When I was little, I wanted to grow up and get married and be a mommy. I imagined I would live near my parents and we’d all be one big happy family. I saw my older cousins living at home in their early working years, moving out only when they got married. But my parents were big on education and work, and I never doubted I’d have a career. I had grand sense of progress, that each generation would “accomplish” more than the previous one, or live a comfortable life earlier.
It was an idyllic vision and one that only appeared in my parents’ lifetime. Before that, my grandmother had brothers and sisters who left home to work in mills or “in service” and because of transportation and little time off, never saw home again. After his mother’s death, my great-grandfather worked for and lived with another family, which caused him to lose his first language and even his name. Many family members on both sides were subsistence farmers, eking out a living through homesteading, supplemented by digging clams, fishing, selling mittens or selling blueberries. Paid work was mostly seasonal – logging or landscaping.
So when my parents got office jobs and bought their own house, they were deemed to be living the high life: no seasonal, variable income! No manual labour! Their kids could go on to higher education and have access to professional careers, so their lives would be even easier.
My parents had to deal with a lot of “family life” changes that they didn’t expect. In the old days, some of the big shocks would have been your son choosing not to go into the family business, your teenage daughter getting pregnant, or a family member taking a job transfer across the country.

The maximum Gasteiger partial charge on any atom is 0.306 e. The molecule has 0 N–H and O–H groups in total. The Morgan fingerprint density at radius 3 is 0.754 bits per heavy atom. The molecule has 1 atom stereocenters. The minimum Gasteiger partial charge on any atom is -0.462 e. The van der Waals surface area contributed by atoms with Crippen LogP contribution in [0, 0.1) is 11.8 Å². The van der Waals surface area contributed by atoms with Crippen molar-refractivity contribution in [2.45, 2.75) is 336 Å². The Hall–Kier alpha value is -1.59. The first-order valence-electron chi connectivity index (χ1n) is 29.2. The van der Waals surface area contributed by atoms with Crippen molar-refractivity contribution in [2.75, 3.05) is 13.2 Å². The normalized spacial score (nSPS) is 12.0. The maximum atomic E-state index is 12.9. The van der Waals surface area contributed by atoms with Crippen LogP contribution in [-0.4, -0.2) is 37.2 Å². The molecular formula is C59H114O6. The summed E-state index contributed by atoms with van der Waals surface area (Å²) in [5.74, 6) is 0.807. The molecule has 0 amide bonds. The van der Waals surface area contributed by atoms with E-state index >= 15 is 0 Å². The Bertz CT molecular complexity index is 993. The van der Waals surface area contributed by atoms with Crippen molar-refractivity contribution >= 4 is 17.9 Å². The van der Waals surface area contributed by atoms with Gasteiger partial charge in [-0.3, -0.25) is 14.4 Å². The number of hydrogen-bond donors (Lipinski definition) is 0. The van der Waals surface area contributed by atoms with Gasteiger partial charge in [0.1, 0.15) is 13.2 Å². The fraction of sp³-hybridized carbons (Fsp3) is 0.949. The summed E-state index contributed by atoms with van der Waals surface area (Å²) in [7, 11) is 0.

Among their 3 kids, my very religious parents had to face all of them leaving the church, one child moving away for 15 years (then coming back), all 3 kids “living in sin” at various times, 3 divorces (2 of them mine), 2 children born “out of wedlock,” raising a grandchild with ADHD, and finding out 2 of their grandchildren are gay, one likely transgender.
Have they been gracious about it? No. They’ve kicked and screamed and lectured and nagged. But reality set in each time, and they’ve dealt with it, saying less and less with each new development, realizing how little they have the power to change. Eventually my mom just said that she’d like to see us all happy. And they have not disowned anyone!
Finally I “got it.” My parents expected continuity from their ancestors’ lives to theirs to ours; through religion and values and shared activities and sheer proximity. And they didn’t really get it because we broke the threads.
Lately 3 of my cousins’ children have had weddings and had babies, and I am realizing just how disconnected my parents are from that culture: having children, watching them grow up and get married and have children themselves, followed by your grandchildren having children. And all of them in stable two-parent, opposite-sex parent families, how about that!
My life barely fits into that scheme: remarried for 3 years, formerly a single parent for 12 years, to one LGB/Trans kid who, so far, swears by the single life. I wouldn’t say that my life has turned out differently than I expected – I never had it mapped out. I’m super glad I got to be a mommy, though. And I made some fine choices with my education and career…one area where my judgment was less clouded.
It’s a bit scary to step outside the culture you were raised in. In my case it was baby steps. For my kid, a giant leap into queer culture. On one hand, you have rebelled against the past and you reject all the hypocrisy you found there. On the other, that leaves you to create your own future without the guidance and support of your elders. So what do you want, really? Ultimately, you want your parents and grandparents to know you as an individual, to respect your choices, and to love you unconditionally.
So for my mom to say she just wants us kids to be happy is pretty great.
But would my parents celebrate their (other) gay grandkid’s wedding? Not so sure. They’d get used to it after the fact. Ya know, sometimes broken threads can be re-tied. Tentatively. Begrudgingly, even. But somewhere down the road, way later, it doesn’t matter how you got there, only that you’re there.
And sometimes life is like that.